“It was really all unreal, like it was something out of a book.”

But, back to Chris’ fib: this time Katie called him on it and that was overhead by Jim Garth, Brenda’s husband.

Soon the calls to the Clerk of Courts office were made; the wedding license was nothing more than some brief questions and just under $100.

“We walked into the Clerk’s office and everybody was so fantastic,” Katie said. “They were all so nice. The hospitality and genuine kindness was so genuine of what we found in Port St. Joe.

“It was amazing. Everything on Reid Ave. was overwhelming with love. The small little connections we made (in those few hours) were unreal.”

Their lone reservation, however, and it was significant: they did want to make their wedding the centerpoint of the FCWW.

“I didn’t want to take away from the weekend, but we talked about it and we decided if it was doable, let’s do it. It was meant to be,” Chris said.

Well, as we recounted last week, the folks in Port St. Joe more than ensured it was doable, with Brenda Garth at one point simply telling Chris and Katie to be quiet and get out of the way.

Dresses were found for wedding and reception, a wedding cake, gifts, flowers, “rice” (birdseed), sparklers and champagne donated.

Former city manager and retired Navy officer Lee Vincent performed the ceremony and Ann Comforter and Jim Garth provided music.

The ring for Chris was another chapter in this fairy tale.

On Thursday, after the Honor Banquet at the Centennial Building, some warriors and caregivers took advantage of tickets to see that night’s “Thursdays at the Theatre” concert.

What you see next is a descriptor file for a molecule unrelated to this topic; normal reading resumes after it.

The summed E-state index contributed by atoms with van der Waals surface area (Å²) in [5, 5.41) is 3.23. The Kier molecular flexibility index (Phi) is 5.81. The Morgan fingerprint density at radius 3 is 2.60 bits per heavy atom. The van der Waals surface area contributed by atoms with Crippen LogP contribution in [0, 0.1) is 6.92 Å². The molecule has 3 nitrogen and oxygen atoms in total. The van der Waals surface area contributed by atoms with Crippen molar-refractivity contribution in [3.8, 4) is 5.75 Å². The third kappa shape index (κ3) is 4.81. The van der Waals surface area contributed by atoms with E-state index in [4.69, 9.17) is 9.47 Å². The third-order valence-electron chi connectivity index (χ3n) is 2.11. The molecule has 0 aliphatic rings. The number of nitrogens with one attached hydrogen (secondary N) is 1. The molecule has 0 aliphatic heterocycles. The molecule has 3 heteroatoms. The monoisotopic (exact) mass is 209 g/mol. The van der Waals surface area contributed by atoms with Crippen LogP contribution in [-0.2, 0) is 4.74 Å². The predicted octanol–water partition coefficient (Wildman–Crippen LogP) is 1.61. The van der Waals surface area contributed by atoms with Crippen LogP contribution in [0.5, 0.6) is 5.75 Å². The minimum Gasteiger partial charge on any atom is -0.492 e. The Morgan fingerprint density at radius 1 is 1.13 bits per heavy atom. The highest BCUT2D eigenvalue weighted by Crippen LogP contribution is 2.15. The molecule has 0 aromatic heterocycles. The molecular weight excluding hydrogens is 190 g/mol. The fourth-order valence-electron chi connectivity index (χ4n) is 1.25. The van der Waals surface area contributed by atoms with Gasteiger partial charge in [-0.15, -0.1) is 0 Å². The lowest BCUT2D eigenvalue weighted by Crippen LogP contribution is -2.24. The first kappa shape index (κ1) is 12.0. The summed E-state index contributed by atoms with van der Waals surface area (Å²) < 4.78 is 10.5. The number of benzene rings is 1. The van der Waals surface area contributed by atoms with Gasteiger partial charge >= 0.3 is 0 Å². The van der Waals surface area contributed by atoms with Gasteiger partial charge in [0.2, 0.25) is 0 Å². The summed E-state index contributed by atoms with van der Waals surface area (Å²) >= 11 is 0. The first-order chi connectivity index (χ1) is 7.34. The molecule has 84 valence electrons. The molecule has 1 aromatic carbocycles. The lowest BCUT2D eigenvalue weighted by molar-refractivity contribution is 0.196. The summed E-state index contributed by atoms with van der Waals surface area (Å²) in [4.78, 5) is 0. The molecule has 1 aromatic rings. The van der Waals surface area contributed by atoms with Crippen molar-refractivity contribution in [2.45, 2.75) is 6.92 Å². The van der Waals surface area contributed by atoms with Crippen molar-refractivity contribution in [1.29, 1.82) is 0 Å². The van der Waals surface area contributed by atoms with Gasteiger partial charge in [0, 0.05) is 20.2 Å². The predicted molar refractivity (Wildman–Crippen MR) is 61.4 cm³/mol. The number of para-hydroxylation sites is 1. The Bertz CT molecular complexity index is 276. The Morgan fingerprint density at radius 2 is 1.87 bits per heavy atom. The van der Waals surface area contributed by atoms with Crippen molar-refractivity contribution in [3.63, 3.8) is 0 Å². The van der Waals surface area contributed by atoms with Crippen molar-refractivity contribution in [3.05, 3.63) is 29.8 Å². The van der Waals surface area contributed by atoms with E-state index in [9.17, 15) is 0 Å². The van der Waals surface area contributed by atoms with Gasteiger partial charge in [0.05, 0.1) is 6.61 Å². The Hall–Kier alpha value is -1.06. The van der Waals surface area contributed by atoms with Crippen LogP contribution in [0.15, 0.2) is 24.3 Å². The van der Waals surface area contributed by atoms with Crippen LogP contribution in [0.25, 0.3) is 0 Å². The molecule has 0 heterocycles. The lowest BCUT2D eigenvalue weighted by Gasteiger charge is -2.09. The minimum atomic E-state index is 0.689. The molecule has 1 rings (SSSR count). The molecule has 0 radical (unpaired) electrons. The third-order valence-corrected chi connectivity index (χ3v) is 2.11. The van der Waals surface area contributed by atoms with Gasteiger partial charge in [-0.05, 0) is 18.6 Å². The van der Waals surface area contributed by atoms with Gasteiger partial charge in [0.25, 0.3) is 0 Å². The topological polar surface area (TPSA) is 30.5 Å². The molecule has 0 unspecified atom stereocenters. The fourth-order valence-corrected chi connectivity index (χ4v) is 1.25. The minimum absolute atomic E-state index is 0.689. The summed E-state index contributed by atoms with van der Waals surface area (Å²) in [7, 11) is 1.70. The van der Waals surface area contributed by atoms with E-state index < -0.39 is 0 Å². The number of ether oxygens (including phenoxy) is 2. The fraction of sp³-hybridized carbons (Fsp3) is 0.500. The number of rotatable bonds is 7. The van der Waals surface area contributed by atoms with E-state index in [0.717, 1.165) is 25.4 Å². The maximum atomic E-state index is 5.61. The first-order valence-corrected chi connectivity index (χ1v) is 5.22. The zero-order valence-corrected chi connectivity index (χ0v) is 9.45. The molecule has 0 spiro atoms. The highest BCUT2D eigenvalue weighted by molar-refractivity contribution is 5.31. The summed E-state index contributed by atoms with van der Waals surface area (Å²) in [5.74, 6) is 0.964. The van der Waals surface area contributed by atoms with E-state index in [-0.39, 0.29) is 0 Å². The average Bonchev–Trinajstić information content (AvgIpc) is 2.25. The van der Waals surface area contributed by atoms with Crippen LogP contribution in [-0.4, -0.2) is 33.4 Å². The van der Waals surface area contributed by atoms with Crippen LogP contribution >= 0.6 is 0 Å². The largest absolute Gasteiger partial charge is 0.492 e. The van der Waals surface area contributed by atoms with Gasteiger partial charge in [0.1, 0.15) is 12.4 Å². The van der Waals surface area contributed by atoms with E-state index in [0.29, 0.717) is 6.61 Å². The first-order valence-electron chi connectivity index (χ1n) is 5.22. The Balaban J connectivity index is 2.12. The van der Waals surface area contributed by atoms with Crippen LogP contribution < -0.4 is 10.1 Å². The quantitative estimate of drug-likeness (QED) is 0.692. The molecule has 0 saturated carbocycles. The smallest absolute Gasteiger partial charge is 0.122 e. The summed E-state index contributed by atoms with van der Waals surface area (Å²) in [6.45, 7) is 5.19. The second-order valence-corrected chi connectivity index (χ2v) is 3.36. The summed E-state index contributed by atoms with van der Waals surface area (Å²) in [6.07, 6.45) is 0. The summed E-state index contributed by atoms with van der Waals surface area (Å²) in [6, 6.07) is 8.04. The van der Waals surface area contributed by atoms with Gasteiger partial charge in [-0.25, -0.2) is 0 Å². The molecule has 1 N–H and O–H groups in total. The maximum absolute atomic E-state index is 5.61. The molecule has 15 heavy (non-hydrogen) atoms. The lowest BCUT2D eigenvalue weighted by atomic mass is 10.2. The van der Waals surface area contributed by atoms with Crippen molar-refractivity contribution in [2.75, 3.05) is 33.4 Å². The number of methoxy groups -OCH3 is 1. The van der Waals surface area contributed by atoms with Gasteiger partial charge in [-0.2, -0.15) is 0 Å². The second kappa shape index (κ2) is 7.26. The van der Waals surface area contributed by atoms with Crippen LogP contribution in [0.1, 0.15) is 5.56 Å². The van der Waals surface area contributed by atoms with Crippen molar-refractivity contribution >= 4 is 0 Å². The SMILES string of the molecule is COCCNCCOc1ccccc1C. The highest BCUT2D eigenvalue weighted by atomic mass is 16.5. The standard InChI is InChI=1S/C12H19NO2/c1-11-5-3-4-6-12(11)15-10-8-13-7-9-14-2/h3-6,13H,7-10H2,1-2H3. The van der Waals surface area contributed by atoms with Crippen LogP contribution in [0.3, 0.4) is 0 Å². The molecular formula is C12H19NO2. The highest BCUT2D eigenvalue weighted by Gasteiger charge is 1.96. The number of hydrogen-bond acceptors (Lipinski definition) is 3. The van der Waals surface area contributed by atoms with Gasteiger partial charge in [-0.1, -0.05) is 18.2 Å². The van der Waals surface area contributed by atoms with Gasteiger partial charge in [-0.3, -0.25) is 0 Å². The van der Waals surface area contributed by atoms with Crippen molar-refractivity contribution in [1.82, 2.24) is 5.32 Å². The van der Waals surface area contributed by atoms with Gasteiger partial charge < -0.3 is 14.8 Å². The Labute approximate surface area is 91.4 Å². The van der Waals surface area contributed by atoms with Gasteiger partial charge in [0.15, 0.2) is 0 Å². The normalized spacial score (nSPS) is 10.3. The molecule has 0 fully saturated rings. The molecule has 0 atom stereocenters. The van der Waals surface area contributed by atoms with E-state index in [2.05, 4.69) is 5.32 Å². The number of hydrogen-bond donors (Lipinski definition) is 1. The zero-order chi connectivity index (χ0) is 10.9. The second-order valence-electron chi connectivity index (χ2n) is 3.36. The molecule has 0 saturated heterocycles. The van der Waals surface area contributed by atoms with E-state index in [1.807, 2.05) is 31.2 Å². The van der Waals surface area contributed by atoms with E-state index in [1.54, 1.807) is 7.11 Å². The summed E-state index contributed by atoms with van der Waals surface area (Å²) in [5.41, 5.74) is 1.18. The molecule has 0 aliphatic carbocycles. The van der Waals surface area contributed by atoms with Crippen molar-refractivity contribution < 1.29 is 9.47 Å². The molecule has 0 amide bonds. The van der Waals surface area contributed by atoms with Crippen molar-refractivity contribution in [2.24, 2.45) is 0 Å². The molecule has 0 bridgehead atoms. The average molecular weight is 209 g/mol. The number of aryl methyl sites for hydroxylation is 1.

There, among other people, Chris met Marie Stephens.

The next day he went shopping for a ring, knowing he’d be quite fine with finding one at the local convenience store.

He walked into this “small jewelry store” which was Emerald Coast Jewelry on Reid Ave..

And, lo and behold, there was store operator Marie Stephens.

“She helped me pick out a ring and when I went up to pay for it she just gave it to me,” Chris said and, again, his emotions took over.

“I just lost it,” he said. “It was so overwhelming.”

Those small-world moments kept arriving.

“The people at the Piggly Wiggly knew we were getting married,” Chris said, before adding a couple of decibels. “The people at the Post Office knew who we were.

“You couldn’t have asked for more.”

Katie said she’s read about destination weddings, to Italy or a Paris or some other locale known for its romance, but…

“I would still pick Port St. Joe over anything because of the love we found there,” Katie said. “It was pretty